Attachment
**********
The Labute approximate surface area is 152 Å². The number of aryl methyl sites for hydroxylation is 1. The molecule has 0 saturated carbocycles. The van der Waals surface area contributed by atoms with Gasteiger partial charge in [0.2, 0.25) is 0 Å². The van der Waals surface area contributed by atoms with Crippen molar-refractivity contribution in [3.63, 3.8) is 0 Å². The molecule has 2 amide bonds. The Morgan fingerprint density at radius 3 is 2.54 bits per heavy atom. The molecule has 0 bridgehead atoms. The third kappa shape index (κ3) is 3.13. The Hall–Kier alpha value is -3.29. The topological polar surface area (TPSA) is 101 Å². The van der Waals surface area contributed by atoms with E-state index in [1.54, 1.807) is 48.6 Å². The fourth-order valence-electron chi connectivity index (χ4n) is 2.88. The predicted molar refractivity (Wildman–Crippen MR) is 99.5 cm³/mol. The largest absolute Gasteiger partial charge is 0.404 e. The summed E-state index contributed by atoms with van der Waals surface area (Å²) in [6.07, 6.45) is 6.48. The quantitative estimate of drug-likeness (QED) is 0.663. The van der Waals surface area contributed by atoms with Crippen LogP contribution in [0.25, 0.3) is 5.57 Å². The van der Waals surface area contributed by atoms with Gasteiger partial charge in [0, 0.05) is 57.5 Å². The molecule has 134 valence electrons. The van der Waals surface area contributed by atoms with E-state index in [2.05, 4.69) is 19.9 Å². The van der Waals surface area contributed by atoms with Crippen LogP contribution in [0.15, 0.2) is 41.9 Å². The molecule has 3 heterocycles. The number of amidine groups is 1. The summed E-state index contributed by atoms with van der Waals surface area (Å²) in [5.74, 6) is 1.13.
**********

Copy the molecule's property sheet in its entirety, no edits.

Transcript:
The Labute approximate surface area is 152 Å². The number of aryl methyl sites for hydroxylation is 1. The molecule has 0 saturated carbocycles. The van der Waals surface area contributed by atoms with Gasteiger partial charge in [0.2, 0.25) is 0 Å². The van der Waals surface area contributed by atoms with Crippen molar-refractivity contribution in [3.63, 3.8) is 0 Å². The molecule has 2 amide bonds. The Morgan fingerprint density at radius 3 is 2.54 bits per heavy atom. The molecule has 0 bridgehead atoms. The third kappa shape index (κ3) is 3.13. The Hall–Kier alpha value is -3.29. The topological polar surface area (TPSA) is 101 Å². The van der Waals surface area contributed by atoms with E-state index in [1.54, 1.807) is 48.6 Å². The fourth-order valence-electron chi connectivity index (χ4n) is 2.88. The predicted molar refractivity (Wildman–Crippen MR) is 99.5 cm³/mol. The largest absolute Gasteiger partial charge is 0.404 e. The summed E-state index contributed by atoms with van der Waals surface area (Å²) in [6.07, 6.45) is 6.48. The quantitative estimate of drug-likeness (QED) is 0.663. The van der Waals surface area contributed by atoms with Crippen LogP contribution in [0.25, 0.3) is 5.57 Å². The van der Waals surface area contributed by atoms with Gasteiger partial charge in [0, 0.05) is 57.5 Å². The molecule has 134 valence electrons. The van der Waals surface area contributed by atoms with E-state index in [2.05, 4.69) is 19.9 Å². The van der Waals surface area contributed by atoms with Crippen LogP contribution in [0.15, 0.2) is 41.9 Å². The molecule has 3 heterocycles. The number of amidine groups is 1. The summed E-state index contributed by atoms with van der Waals surface area (Å²) in [5.74, 6) is 1.13.